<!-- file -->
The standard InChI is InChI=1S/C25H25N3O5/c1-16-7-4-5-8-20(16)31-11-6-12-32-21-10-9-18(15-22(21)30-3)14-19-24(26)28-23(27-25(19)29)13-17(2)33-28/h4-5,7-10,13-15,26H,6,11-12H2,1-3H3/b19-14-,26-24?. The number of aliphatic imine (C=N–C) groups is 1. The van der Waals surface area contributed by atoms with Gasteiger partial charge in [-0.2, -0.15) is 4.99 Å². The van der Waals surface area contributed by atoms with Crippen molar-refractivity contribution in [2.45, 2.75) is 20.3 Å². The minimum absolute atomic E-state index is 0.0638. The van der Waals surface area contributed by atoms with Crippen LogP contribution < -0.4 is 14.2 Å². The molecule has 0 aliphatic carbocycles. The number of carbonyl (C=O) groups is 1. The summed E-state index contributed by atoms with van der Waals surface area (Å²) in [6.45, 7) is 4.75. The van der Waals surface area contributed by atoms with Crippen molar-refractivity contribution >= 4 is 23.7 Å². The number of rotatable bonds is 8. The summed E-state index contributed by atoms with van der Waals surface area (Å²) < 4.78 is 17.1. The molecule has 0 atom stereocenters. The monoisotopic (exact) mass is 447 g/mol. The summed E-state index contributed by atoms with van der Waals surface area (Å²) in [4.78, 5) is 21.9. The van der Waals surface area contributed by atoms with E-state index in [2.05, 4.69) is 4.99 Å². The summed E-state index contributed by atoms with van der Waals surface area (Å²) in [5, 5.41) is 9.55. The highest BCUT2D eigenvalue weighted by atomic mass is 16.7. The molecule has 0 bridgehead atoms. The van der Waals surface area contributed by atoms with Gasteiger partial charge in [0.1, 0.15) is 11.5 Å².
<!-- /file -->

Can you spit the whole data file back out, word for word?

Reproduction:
The standard InChI is InChI=1S/C25H25N3O5/c1-16-7-4-5-8-20(16)31-11-6-12-32-21-10-9-18(15-22(21)30-3)14-19-24(26)28-23(27-25(19)29)13-17(2)33-28/h4-5,7-10,13-15,26H,6,11-12H2,1-3H3/b19-14-,26-24?. The number of aliphatic imine (C=N–C) groups is 1. The van der Waals surface area contributed by atoms with Gasteiger partial charge in [-0.2, -0.15) is 4.99 Å². The van der Waals surface area contributed by atoms with Crippen molar-refractivity contribution in [2.45, 2.75) is 20.3 Å². The minimum absolute atomic E-state index is 0.0638. The van der Waals surface area contributed by atoms with Crippen LogP contribution < -0.4 is 14.2 Å². The molecule has 0 aliphatic carbocycles. The number of carbonyl (C=O) groups is 1. The summed E-state index contributed by atoms with van der Waals surface area (Å²) in [6.45, 7) is 4.75. The van der Waals surface area contributed by atoms with Crippen molar-refractivity contribution >= 4 is 23.7 Å². The number of rotatable bonds is 8. The summed E-state index contributed by atoms with van der Waals surface area (Å²) < 4.78 is 17.1. The molecule has 0 atom stereocenters. The monoisotopic (exact) mass is 447 g/mol. The summed E-state index contributed by atoms with van der Waals surface area (Å²) in [4.78, 5) is 21.9. The van der Waals surface area contributed by atoms with E-state index in [2.05, 4.69) is 4.99 Å². The summed E-state index contributed by atoms with van der Waals surface area (Å²) in [5, 5.41) is 9.55. The highest BCUT2D eigenvalue weighted by atomic mass is 16.7. The molecule has 0 bridgehead atoms. The van der Waals surface area contributed by atoms with Gasteiger partial charge in [0.1, 0.15) is 11.5 Å².